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Some Good "Lawyering" Returns $3.3 Million in Harassment Case

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Woodland Hills, CAIt was not your average harassment complaint that 25-year-old Kyme Dang brought to attorney Neil Sunkin in 2007. But after four years of working on her behalf and some good old-fashioned "lawyering," as Sunkin calls it, the court ordered former boyfriend, Barry Hankerson, to pay Dang $3,335,861 in damages caused by a long and repeated pattern of stalking, defamation and the intentional infliction of emotional distress.

A large portion of that award, $2.5 million, constituted punitive damages. "I think that says the jury very clearly wanted to send him a message that his conduct would not be tolerated by the award," says Sunkin.

Hankerson's actions, as alleged by Dang in her pleadings to the court, can only be described as extreme. "The facts of this case were pretty unique," says Sunkin. "I have done defamation cases before but I have never had a case before where someone's car was blown up."

In 2006, Kyme Dang was working as a hairstylist. She had made the break from record producer Hankerson two years before, and although he had continually tried to convince Dang to reconcile their relationship, she repeatedly declined.

In November and December of 2006, Hankerson stepped up the campaign and bought the hair salon where Dang was working. "He paid $400,000 for the business," says Sunkin. "Some men might send flowers to get someone to come back to them, but he bought the business."

About the same time, someone posted anonymously messages on the Internet claiming that Dang was HIV positive. She was also receiving threatening phone calls from a disguised voice and someone tampered with her car.

Then, Hankerson fired her from her job at the hair salon. Dang claimed it was because she refused to be his girlfriend. Hankerson claimed it was insubordination, and as for the anonymous posts to the Internet, he knew nothing about that or anything else.

"If you post something on the internet and you think you're being anonymous, if you think you can hide," says Sunkin, "that is unlikely."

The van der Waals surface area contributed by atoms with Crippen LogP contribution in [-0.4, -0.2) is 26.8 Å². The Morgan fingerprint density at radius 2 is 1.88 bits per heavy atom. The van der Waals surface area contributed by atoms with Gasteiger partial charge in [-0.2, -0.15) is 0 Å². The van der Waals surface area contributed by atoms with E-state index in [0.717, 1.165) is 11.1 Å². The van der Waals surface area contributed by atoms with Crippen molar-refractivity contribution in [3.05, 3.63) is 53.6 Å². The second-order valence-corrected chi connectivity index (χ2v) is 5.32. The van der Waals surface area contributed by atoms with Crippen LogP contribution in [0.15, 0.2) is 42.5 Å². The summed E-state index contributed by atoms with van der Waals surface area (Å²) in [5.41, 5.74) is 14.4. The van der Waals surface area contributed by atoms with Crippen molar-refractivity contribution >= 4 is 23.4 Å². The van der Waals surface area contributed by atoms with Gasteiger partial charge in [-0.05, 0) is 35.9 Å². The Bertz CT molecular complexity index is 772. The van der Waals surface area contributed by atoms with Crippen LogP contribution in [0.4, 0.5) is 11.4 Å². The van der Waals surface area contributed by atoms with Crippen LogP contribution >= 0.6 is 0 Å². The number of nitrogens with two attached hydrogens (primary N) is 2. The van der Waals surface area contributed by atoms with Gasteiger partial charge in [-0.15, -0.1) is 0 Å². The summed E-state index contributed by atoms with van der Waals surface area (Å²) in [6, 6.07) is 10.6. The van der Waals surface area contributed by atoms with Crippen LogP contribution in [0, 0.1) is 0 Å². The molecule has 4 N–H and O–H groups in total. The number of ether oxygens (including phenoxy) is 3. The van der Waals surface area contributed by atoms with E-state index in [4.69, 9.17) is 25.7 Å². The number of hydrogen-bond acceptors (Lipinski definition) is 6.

"We were able to track it down," says Sunkin, "and trace the internet posting through discovery to an IP particular address in Atlanta, Georgia. It so happened that address belonged to someone who had a connection with the defendant, Barry Hankerson."

"When somebody sees a false statement on the internet that accuses them of having a horrible disease (in this case it was HIV), it does cause them a great emotional distress. And the jury was moved by that," says Sunkin.

Dang was also followed by a private detective in early 2007 and someone actually blew up her car this time in San Diego. "He was harassing her from all angles, by buying the business where she worked, then firing her and taking away her livelihood, there were harassing phone calls, there was evidence he was connected to the car fire and the defamatory internet postings," says Sunkin.

In addition to the $3.3 million judgment, the court also placed an injunction against Barry Hankerson. "That protects her and her family and friends and her lawyers from Hankerson approaching them," says Sunkin.

Neil Sunkin has been practicing law for over 25 years. He holds a BA from Brandeis University and a JD from Emory. Sunkin Law is a general practice firm with expertise in a number of areas, including personal injury, employment litigation, defamation and trade libel, and privacy and publicity rights, as well as civil litigation.


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